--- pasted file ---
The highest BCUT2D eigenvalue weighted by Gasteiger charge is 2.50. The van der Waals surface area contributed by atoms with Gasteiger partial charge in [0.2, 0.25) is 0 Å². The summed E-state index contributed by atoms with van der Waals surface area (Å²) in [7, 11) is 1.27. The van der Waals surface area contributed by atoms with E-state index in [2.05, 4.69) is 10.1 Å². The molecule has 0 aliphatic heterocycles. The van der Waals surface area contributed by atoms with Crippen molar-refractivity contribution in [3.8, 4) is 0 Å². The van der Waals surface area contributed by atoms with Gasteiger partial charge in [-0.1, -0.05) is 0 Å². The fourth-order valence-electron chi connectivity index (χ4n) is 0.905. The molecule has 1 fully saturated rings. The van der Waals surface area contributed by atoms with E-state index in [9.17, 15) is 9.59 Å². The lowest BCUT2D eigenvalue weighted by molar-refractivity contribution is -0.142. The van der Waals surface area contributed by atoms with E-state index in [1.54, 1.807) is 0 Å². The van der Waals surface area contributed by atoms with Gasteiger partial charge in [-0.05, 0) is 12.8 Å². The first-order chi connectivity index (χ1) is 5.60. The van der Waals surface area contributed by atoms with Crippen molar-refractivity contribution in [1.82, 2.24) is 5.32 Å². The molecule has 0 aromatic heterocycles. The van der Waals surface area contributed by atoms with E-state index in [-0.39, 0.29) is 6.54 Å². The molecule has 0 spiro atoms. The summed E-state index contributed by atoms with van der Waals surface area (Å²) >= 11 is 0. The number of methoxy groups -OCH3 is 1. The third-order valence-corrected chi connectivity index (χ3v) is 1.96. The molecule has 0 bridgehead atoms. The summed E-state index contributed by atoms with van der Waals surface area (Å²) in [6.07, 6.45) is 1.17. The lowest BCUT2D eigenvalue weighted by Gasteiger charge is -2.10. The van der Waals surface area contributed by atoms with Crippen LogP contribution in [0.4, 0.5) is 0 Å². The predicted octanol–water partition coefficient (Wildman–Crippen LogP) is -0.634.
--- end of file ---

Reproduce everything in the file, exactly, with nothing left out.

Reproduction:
The highest BCUT2D eigenvalue weighted by Gasteiger charge is 2.50. The van der Waals surface area contributed by atoms with Gasteiger partial charge in [0.2, 0.25) is 0 Å². The summed E-state index contributed by atoms with van der Waals surface area (Å²) in [7, 11) is 1.27. The van der Waals surface area contributed by atoms with E-state index in [2.05, 4.69) is 10.1 Å². The molecule has 0 aliphatic heterocycles. The van der Waals surface area contributed by atoms with Crippen molar-refractivity contribution in [3.8, 4) is 0 Å². The van der Waals surface area contributed by atoms with Gasteiger partial charge in [-0.1, -0.05) is 0 Å². The fourth-order valence-electron chi connectivity index (χ4n) is 0.905. The molecule has 1 fully saturated rings. The van der Waals surface area contributed by atoms with E-state index in [9.17, 15) is 9.59 Å². The lowest BCUT2D eigenvalue weighted by molar-refractivity contribution is -0.142. The van der Waals surface area contributed by atoms with E-state index in [1.54, 1.807) is 0 Å². The van der Waals surface area contributed by atoms with Gasteiger partial charge in [-0.05, 0) is 12.8 Å². The first-order chi connectivity index (χ1) is 5.60. The van der Waals surface area contributed by atoms with Crippen molar-refractivity contribution in [1.82, 2.24) is 5.32 Å². The molecule has 0 aromatic heterocycles. The van der Waals surface area contributed by atoms with E-state index in [-0.39, 0.29) is 6.54 Å². The molecule has 0 spiro atoms. The summed E-state index contributed by atoms with van der Waals surface area (Å²) >= 11 is 0. The number of methoxy groups -OCH3 is 1. The third-order valence-corrected chi connectivity index (χ3v) is 1.96. The molecule has 0 bridgehead atoms. The summed E-state index contributed by atoms with van der Waals surface area (Å²) in [6.07, 6.45) is 1.17. The lowest BCUT2D eigenvalue weighted by Gasteiger charge is -2.10. The van der Waals surface area contributed by atoms with Crippen LogP contribution in [0.4, 0.5) is 0 Å². The predicted octanol–water partition coefficient (Wildman–Crippen LogP) is -0.634.